When LeBron James described NFL team owners as having a “slave mentality” on Friday, it was his bluntest public swipe to date. Sure, James called President Donald Trump a “bum” last year, but that was just a tweet. Last week’s comments, aired on James’ HBO show The Shop, were sharp and unambiguous.
James was referring to the NFL’s new anthem policy, which required players to stand for the national anthem or earn their teams a fine. NFL commissioner Roger Goodell announced the new protocol without consulting the NFL Player’s Association, which sparked furore among players, and thus the policy lasted just two months before being canned. The NBA, meanwhile, insisted its players follow a similar policy, yet it didn’t receive close to the same criticism.
James’ comments highlighted the division of the NFL and the unity of the NBA and, underneath, the data shows the two leagues going in opposite directions.
The NBA’s stock rose further on Tuesday when it showcased its top players across 12 hours of programming, and marked 10 years since the league increased its Christmas Day schedule to five games. In that time, basketball has become synonymous with 25 December, similar to the way Thanksgiving would feel empty without NFL football.
Still, the NFL’s own domestic fanbase is undeniable. Few other sports can lure in the realm of 100 million Americans to watch its crown jewel event, the Super Bowl, even if it is just for the highly anticipated half-time music performance and advertisements.
With a goldmine at his feet, Goodell hasn’t stood pat. His oversight of the league’s growth overseas has been an unmitigated success, as annual regular-season games have consistently sold out Wembley Stadium since 2007.
But even with its new international audiences, the NFL lags far behind the global reach of the NBA, whose footprint in the world’s most populous countries is unmatched.
The differences between the two sports aren’t as contentious in other countries as they are in America, and may boil down to accessibility. Basketball can be, and often is, played individually with just a ball and a basket. Football, on the other hand, requires expensive protective equipment. This is why, at its rawest level, the NBA has decades of globalism behind it that the NFL doesn’t.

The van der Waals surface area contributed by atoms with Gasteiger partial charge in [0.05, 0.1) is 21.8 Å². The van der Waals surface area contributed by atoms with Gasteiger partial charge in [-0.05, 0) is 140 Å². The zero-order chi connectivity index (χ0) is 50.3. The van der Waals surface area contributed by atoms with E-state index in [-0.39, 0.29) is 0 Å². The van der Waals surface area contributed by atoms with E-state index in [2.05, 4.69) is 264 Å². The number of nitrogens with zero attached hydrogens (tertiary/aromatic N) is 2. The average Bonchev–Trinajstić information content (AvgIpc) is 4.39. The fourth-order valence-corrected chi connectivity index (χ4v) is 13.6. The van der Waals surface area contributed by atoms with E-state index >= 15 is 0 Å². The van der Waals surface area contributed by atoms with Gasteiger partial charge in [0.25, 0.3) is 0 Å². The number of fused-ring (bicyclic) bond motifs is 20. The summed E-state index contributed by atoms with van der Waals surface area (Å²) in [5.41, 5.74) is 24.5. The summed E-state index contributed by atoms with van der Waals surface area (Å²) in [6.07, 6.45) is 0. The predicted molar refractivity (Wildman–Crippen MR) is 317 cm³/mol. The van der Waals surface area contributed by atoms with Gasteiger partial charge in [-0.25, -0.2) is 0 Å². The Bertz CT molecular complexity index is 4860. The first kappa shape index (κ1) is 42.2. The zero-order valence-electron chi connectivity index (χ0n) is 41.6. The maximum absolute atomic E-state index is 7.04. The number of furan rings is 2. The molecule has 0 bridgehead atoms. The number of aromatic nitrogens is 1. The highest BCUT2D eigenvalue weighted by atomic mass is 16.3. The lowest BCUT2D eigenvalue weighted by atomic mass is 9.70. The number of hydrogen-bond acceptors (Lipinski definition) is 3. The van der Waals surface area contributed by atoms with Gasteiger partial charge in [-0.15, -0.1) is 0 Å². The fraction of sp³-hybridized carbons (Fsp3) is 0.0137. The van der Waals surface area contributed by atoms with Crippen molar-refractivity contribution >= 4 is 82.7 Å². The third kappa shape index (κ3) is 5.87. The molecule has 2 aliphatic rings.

And the NBA’s received a lot of help in its global mission. The Naismith Memorial Basketball Hall of Fame, for example, has inducted international pillars of the game over multiple generations, such as Nigerian Hakeem Olajuwon who won back-to-back NBA titles in 1994 and 1995, the Chinese 7ft 6in Yao Ming who burst into the league in 2002, and German Dirk Nowitzki who, currently in his 21st season for the Dallas Mavericks, is a sure-fire future Hall-of-Famer.
Then there’s the Olympics, where basketball has been included on every occasion since 1936. Perhaps the most iconic moment for the sport took place at the 1992 games in Barcelona. After the IOC lifted all restrictions on professional athletes participating, the US men’s basketball team — also known as the ‘Dream Team’ — won gold behind the likes of Michael Jordan, Magic Johnson and Larry Bird. American football, meanwhile, hasn’t featured at the olympics since its cameo in 1932.
The influence of the 1992 games is still felt today. Basketball is treated like a second religion in Lithuania and many other countries, and is why the likes of Cameroonian Joel Embiid, Serbian Nikola Jokic, Australia’s Ben Simmons and Greek MVP-candidate Giannis Antetokounmpo are among the game’s best young stars, and represent a future the NFL simply doesn’t have.
So far this season, the NFL has featured 52 players from 20 countries, which works out at approximately 3% of the league’s total players. In comparison, the NBA has seen 105 foreign-born players from 41 countries play which, because of its fewer teams and players per team, represent roughly 23% of the league.
The NBA’s popularity transcends the court. Whereas NFL players are hidden under a helmet and are one of 22 players on the field at the same time, NBA stars are accompanied by just nine others on the court at any one time. On Christmas Day, LeBron James, Steph Curry and Kevin Durant were captured on TV for lengthy periods of time as they battled against each other, their personalities on full show for millions of viewers.
It’s part of the reason some NBA teams have garnered online followings into the tens of millions. Taking into account followers from Instagram, Facebook and Twitter, NBA teams dominate the NFL’s.
The future will certainly worry the NFL. Whether it’s the controversy of the national anthem, the league’s lax stance on domestic violence, or its longtime denial of the link between football and brain damage, there’s no question the NFL’s reputation has been impaired.
A Gallup poll last year found that pro football’s popularity had decreased among ever major demographic, most notably white men, its largest subgroup.
With all that said, the NFL still dominates the TV ratings battle in America. Rule changes protecting offensive players have led to a scoring explosion across the league, and games such as the LA Rams’ 54-51 win over the Kansas City Chiefs will have done wonders to draw fans back in.
In Week 14 of the NFL regular-season, for example, 25m people watched the Dallas Cowboys defeat the reigning Super Bowl champion Philadelphia Eagles. In comparison, the 2018 NBA Finals between the Cleveland Cavaliers and Golden State Warriors, averaged less than 18m viewers.
After a two-year decline in TV ratings, the NFL appears to have steadied the ship and audiences are up this season. But as the NBA’s reach and popularity continue to catch up, there will be plenty of more storms to weather for the NFL.